on that later. The latest Broadway venture to journey across west
Texas is the brain child of Israeli dancer Ilan Azriel. Ilan made a
name for himself as a contemporary dancer in Tel Aviv. Soon he
branched into puppetry and started choreographing shows that combined
both dance and puppetry. One day, on a routine trip to the hardware
store, he noted that a small piece of ducting could be used as a
puppet. That’s when he had the vision to use ducting large enough for
a grown man to fit inside.

Aluminum is the 13th element in the periodic table (AI). Aluminum is
strong, light, abundantly available (the most abundant metal in the
earth’s crust), and corrosion resistant. It’s also inexpensive. The
metal is used in building construction, computers, cars, aircraft, and
fighter ejection seats. The metal is perfect for ducting.

During The Aluminum Show, imagination and the suspension of disbelief
are required. The short summary of the show goes something like this.
Two large slinky objects become attracted to one another and fall in
love. They have a little slinky baby. Slinky baby becomes lost from
her parents. Slinky parents and slinky baby try to find one another
while meeting a wide variety of other creatures (all made from
aluminum inflatables or ducting). Finally after a great deal of
puppetry, dancing, music, crowd interaction, and acrobatics, the
reunion of the family is heartfelt. Mind you, the show is
approximately two hours long so that simple plot is carried along by
lots of visual theater and humor.

Ilan Azriel’s production first debuted in Jerusalem in 2003. In 2005,
they performed their first international production in Istanbul,
Turkey. Since then they’ve covered the planet with shiny distractions
worthy of attracting all the Dory’s of the world (reference Finding

Other than punching silver pillows or passing mechanical earthworms,
some of my highlights from the show were the “factory scenes”. The
cast inflated a number of large pillows for five minutes of the
production with no apparent rhyme or reason. Then they attached these
pillows to a massive silver giant who then walked amongst the crowd
via the help of steel poles and four talented puppeteers. Later, I
was envious of the lucky audience member who had the pleasure of being
pulled onto stage and eaten by one of the slinky creatures. Sacrifice
for science, I say. The Aluminum team included a group of robotics
experts who controlled the baby slinky’s movements around stage. The
only awkward moments of the production was when one of the male cast
members paraded shirtless on stilts wearing an aluminum skirt. I still
have no idea what that was all about. Judging from the silence from
the crowd, I think we all missed that punch line.

After the show, the dancers came into the lobby with the robotic baby
slinky and a variety of aluminum ducting that was used as dance props.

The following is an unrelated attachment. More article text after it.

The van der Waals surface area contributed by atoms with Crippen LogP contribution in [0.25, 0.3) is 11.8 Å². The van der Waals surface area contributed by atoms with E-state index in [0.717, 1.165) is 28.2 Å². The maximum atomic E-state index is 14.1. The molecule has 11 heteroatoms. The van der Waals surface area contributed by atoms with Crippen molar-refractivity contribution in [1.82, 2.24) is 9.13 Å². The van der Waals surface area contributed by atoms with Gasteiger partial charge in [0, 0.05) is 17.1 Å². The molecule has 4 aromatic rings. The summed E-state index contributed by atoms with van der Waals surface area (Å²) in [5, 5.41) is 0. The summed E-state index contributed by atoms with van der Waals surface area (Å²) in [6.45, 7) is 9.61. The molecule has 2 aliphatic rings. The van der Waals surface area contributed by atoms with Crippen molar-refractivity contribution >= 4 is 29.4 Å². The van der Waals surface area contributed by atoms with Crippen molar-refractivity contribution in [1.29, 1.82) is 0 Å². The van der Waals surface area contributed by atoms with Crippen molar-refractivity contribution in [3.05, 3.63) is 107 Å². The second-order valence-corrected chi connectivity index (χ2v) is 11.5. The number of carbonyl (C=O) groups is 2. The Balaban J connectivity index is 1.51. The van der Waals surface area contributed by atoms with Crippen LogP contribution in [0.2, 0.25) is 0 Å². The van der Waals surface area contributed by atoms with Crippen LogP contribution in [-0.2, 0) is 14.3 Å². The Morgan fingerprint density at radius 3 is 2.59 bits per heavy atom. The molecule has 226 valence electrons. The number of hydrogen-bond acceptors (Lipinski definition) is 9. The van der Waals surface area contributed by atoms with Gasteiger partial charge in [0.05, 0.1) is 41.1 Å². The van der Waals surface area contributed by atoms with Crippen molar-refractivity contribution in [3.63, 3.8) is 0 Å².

Children and adults alike had the pleasure of interacting with the
industrial materials just as the dancers had done during the
performance. Ilan has made a fortune, gained fame, and traveled the
world off his creativity with an everyday household item. The
production Stomp became world famous with their artistic use of
garbage cans. So, what’s next on the list of common household items to
be used in a famous Broadway production? Hmmm, what about something
with garbage bags? Ceiling fans? What about step ladders? Maybe you
will discover the next great household item sensation. Until I see you
on Broadway, I hope to see you at the next traveling Broadway
Beauty and the Beast, gracing our beautiful city on February 21 & 22.

The Road Pt 2

This is a continuation of the story of my trek back to Abilene last Wednesday on I-20.  If you haven’t read the first part, you can do so here.

Moving was a big thing, after sitting still in a car for 3 hours.  We had managed to exit the interstate, get on an icy feeder road, maneuver past dozens of stalled semi trailer rigs and get back on the interstate.  Traffic was moving, slowly, but movement was so much better than not.  At 5 mph it seemed like we were traveling much faster.  Anxiety was high.  Neither my wife nor I had ever driven through conditions like this before.  I’d driven in snow and ice a few times, but always in town and always within distance of a business or friend to be able to walk to if my car got stranded.  I’d never been on the highway in an ice storm 10 miles outside of town at night where there was no way anyone could get to us.  I tried not to think about that.  I kept my mind focused on the road, finding the patches of concrete so that the tires could keep some kind of grip on the turf and not spin out.  I kept saying, “It’s ok, we’re fine,” to my wife who was more nervous than usual.  She doesn’t like car rides in the first place.  Add to it the 3 hours we’d spent moving a total of 2 miles and the insane road conditions.  It was enough to put a sane man in the asylum.